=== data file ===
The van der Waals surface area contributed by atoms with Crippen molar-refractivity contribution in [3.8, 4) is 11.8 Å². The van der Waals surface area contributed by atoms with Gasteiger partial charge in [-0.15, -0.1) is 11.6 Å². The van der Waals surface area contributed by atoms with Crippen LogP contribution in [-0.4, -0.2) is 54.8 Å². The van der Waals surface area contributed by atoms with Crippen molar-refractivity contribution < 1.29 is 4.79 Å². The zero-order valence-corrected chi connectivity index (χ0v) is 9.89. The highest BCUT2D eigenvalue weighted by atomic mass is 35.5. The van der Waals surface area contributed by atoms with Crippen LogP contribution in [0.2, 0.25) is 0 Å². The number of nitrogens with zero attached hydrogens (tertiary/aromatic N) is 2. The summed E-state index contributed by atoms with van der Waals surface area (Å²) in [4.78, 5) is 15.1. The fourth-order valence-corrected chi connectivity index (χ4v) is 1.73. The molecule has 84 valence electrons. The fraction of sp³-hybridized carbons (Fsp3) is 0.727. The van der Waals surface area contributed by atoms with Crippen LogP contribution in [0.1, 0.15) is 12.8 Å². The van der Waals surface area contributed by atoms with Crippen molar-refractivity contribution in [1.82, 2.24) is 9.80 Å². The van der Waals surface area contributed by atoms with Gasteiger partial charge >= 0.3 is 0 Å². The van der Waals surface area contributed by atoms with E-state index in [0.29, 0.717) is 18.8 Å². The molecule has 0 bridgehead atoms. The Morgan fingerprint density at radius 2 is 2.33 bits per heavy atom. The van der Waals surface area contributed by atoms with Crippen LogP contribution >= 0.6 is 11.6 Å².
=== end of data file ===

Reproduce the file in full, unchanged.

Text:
The van der Waals surface area contributed by atoms with Crippen molar-refractivity contribution in [3.8, 4) is 11.8 Å². The van der Waals surface area contributed by atoms with Gasteiger partial charge in [-0.15, -0.1) is 11.6 Å². The van der Waals surface area contributed by atoms with Crippen LogP contribution in [-0.4, -0.2) is 54.8 Å². The van der Waals surface area contributed by atoms with Crippen molar-refractivity contribution < 1.29 is 4.79 Å². The zero-order valence-corrected chi connectivity index (χ0v) is 9.89. The highest BCUT2D eigenvalue weighted by atomic mass is 35.5. The van der Waals surface area contributed by atoms with Crippen LogP contribution in [0.2, 0.25) is 0 Å². The number of nitrogens with zero attached hydrogens (tertiary/aromatic N) is 2. The summed E-state index contributed by atoms with van der Waals surface area (Å²) in [4.78, 5) is 15.1. The fourth-order valence-corrected chi connectivity index (χ4v) is 1.73. The molecule has 84 valence electrons. The fraction of sp³-hybridized carbons (Fsp3) is 0.727. The van der Waals surface area contributed by atoms with Crippen LogP contribution in [0.1, 0.15) is 12.8 Å². The van der Waals surface area contributed by atoms with Crippen molar-refractivity contribution in [1.82, 2.24) is 9.80 Å². The van der Waals surface area contributed by atoms with Gasteiger partial charge >= 0.3 is 0 Å². The van der Waals surface area contributed by atoms with E-state index in [0.29, 0.717) is 18.8 Å². The molecule has 0 bridgehead atoms. The Morgan fingerprint density at radius 2 is 2.33 bits per heavy atom. The van der Waals surface area contributed by atoms with Crippen LogP contribution >= 0.6 is 11.6 Å².